In my native language, there is this expression - to remember something (an unpleasant, bitter experience of the past) like a snake bite. Are there expressions in English with the similar meaning?

  • I can't think of any good match. Natural ways of expressing this without using an idiomatic expression include, "not remember it fondly", "have bad memories of it". These might help you find expressions with that meaning, if there are any. Also, please consider adding an example or two of situations where it's used in your language. This could help people remember an equivalent English expression
    – gotube
    Jun 1, 2022 at 23:02
  • 1
    @gotube It could be the day when you lost your job or the day when had a nasty car accident or the day when parted with your girlfriend. It could be anything that made that particular day memorable for you in a negative way. The past experience someone had was so unpleasant that it is compared to a snake bite.
    – Beqa
    Jun 1, 2022 at 23:18
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    Got it. Do you want to use this expression in something you're writing? If so, "I remember it like a snake bite" would be a beautiful way to express that in English.
    – gotube
    Jun 2, 2022 at 0:46
  • @gotube No, I don`t. I usually try find idioms or colloquial expressions in English that will match the ones in my native language.
    – Beqa
    Jun 2, 2022 at 12:36

7 Answers 7


Maybe once bitten, twice shy - it means something like "a person who has had a bad experience of something will avoid it in the future".

  • yes, it means that a person has had a bad experience but it does not necessarily imply that he will avoid it in the future. This expression solely focuses on the fact that something happened in the past that a person is recalling the day it happened.
    – Beqa
    Jun 2, 2022 at 12:32

It left a bad taste in my mouth is close, but it only applies to things that people normally remember fondly, but because it didn't go the way they're supposed to, you can't remember it fondly.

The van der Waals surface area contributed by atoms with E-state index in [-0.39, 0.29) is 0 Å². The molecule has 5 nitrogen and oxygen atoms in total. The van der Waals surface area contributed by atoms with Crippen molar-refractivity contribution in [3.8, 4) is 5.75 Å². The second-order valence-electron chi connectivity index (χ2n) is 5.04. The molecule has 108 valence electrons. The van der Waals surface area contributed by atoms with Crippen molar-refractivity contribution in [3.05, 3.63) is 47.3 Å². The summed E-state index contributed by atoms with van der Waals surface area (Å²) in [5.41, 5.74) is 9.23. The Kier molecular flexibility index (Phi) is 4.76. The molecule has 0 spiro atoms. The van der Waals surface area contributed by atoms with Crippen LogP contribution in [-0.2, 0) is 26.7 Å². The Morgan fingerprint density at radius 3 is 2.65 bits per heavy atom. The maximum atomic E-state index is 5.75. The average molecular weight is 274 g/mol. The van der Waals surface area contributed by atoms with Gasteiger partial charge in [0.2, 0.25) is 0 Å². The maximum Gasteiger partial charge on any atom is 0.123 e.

For example, you're invited to a friend's house for a party, but when people start going home, your friend asks everyone to pay their share of the costs of hosting.

Something like that would pretty much ruin your memory of that event.

This expression is not about anything that goes wrong, like a picnic getting rained out. It's about situations where someone makes people uncomfortable by handling it wrong, especially by violating social expectations.

  • it is close but no cigar.
    – Beqa
    Jun 1, 2022 at 23:20

There's the idiom be stamped on your memory or be stamped on your mind, which Macmillan defines as "to be impossible to forget, although you would like to".

They give the example: "His face was stamped on Maria’s memory."

It suggests that something has left a permanent imprint in your memory, as with a stamp or brand, and you are permanently marked.


There is an proverb that says

a burnt child dreads the fire Quoting the Farlex Dictionary of Idioms, FreeDictionary says:

Someone who has experienced some kind of negative situation or consequence will try to avoid making the same mistake or experiencing the same situation again.

So the stress here falls rather on learning from bad experiences because you remember it like a burn.


If someone is telling you something and say they don't remember much about it, it is common in English to react to this by saying:

  • I'd remember that! [that=the experience] OR We also often tend to end the sentence with the type of experience or situation:

  • I'd remember if I got kicked out of class!

  • I'd remember my mother falling and hitting her head!

  • I'd remember a snake bite!

  • I'd remember winning the lottery!

So, to answer the question, we don't have a specific idiom for this but we do have a usual ending to express surprise at a situation.


As if it were yesterday

When hearing people people recount accounts of their lives, I often hear this expression.

I remember that as if it were yesterday

  • But there is no negative connotation here (except, maybe, that memory plays tricks on us :).
    – Joachim
    Jul 15, 2022 at 13:26

I would go for the idiom etched on one's memory:

if something is etched on your mind or memory, you can still remember it very clearly, sometimes when you would prefer to forget it (macmillan)

It can be used for both positive and negative memories, depending on context. The stress falls on the vividness of the effect of those particular events.

The verb etch does have the connotation of a sharp, cutting or stinging effect if you want. It means:

to cut a pattern, picture, etc. into a smooth surface, especially on metal or glass, using acid or a sharp instrument:

  • He etched his name on a piece of glass. (Cambridge)

Some even use the expression with skin:

I remember it as if it were etched into my skin.


And I had to work with him, all while my heart was breaking from the inside out over and over and over again, the shattered pieces of glass fading into sand, etching its memories into my skin and into my soul. (Etched in Honor, by Carrie Ann Ryan)

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